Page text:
Is Siberia the Newest Hot Spot?
Written by Andrew Breiner
It hasn’t been a typical summer in Siberia. High temperatures for this time of year are usually in the mid-to-low 60s Fahrenheit, but this July they hit 90 degrees, and didn’t drop much below a high of 80 until just this week. Meanwhile, potentially record-breaking wildfires continue to rage, with over 22,200 acres of active burning.
The Siberian Times emphasized the lighter side of the heat wave, with photos of young people playing beach volleyball in swimsuits, a rare sight in Novosibirsk.
But high temperatures are becoming more frequent, and they are an important factor in Siberia’s historic fires. And although the whole planet is warming, Russia has seen it happen particularly quickly, “about .51°C per decade compared to about .17°C globally,” according to NASA’s Earth Observatory. Even Verkhoyansk, a contender for coldest continuously-inhabited city in the world, posted an 82 degree day as recently as July 30.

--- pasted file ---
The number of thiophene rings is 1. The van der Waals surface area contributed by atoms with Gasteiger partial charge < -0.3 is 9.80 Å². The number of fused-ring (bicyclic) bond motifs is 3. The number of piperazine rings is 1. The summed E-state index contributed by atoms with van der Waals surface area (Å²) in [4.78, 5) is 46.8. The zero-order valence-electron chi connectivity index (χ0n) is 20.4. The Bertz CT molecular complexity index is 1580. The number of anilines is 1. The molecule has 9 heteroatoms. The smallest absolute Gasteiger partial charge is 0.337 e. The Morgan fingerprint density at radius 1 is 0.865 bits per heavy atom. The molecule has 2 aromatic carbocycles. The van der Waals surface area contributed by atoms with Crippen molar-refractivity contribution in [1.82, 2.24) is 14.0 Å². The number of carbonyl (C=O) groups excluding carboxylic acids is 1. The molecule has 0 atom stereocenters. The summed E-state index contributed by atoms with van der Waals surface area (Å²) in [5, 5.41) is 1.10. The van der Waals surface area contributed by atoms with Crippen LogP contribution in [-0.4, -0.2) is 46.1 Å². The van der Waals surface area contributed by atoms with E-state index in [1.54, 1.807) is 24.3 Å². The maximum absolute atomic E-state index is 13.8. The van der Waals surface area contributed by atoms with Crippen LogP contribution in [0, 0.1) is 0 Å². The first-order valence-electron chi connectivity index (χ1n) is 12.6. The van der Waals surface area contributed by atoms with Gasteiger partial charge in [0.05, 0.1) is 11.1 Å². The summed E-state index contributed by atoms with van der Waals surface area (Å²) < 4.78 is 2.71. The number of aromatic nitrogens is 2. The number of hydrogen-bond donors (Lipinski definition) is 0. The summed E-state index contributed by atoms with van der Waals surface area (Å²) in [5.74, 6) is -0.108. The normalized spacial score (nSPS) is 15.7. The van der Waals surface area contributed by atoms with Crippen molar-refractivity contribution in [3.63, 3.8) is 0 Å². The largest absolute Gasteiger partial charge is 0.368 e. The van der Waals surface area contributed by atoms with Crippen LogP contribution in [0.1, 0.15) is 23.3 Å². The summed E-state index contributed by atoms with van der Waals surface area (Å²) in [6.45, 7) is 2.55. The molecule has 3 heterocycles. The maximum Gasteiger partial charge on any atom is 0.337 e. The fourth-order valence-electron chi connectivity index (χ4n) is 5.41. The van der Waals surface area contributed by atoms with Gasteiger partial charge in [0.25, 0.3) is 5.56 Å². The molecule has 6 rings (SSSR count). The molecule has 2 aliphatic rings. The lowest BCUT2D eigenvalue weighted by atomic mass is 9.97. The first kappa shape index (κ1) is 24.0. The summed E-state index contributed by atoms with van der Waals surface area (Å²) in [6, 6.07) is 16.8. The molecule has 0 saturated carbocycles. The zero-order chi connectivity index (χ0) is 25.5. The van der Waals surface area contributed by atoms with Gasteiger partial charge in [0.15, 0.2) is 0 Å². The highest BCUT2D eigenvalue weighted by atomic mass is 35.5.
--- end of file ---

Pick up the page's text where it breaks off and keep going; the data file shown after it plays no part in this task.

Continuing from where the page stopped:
Some burning is typical for Siberia’s wildfire season, but 2013 is approaching 2012′s record of 74 million total acres burned. The years 2000 to 2008 averaged only 50 million acres burned each year. Fires are burning further north than usual as well, into the dense evergreen forest known as the “taiga” that usually remains safe from fire. Smoke was heavy enough to close airports in the cities of Omsk and Tomsk, and blanket the cities in smog.
Russian Prime Minister Dimitri Medvedev set out on a trip to Siberia to see the firefighting first-hand. “The wildfire situation is abnormal,” he said. “We have not had such a situation for decades.” His remarks came amidst criticism from RT that the burning has been aggravated by large cuts to forest management and firefighting.
Siberia’s heat wave and fires join a host of other extreme weather events across the globe this summer. The U.S. alone has seen deadly heat waves, record high temperatures in Alaska, prolonged and severe drought, and the unprecedented burning of the American west.
This post was originally published at ClimateProgress.
Photo from Thinkstock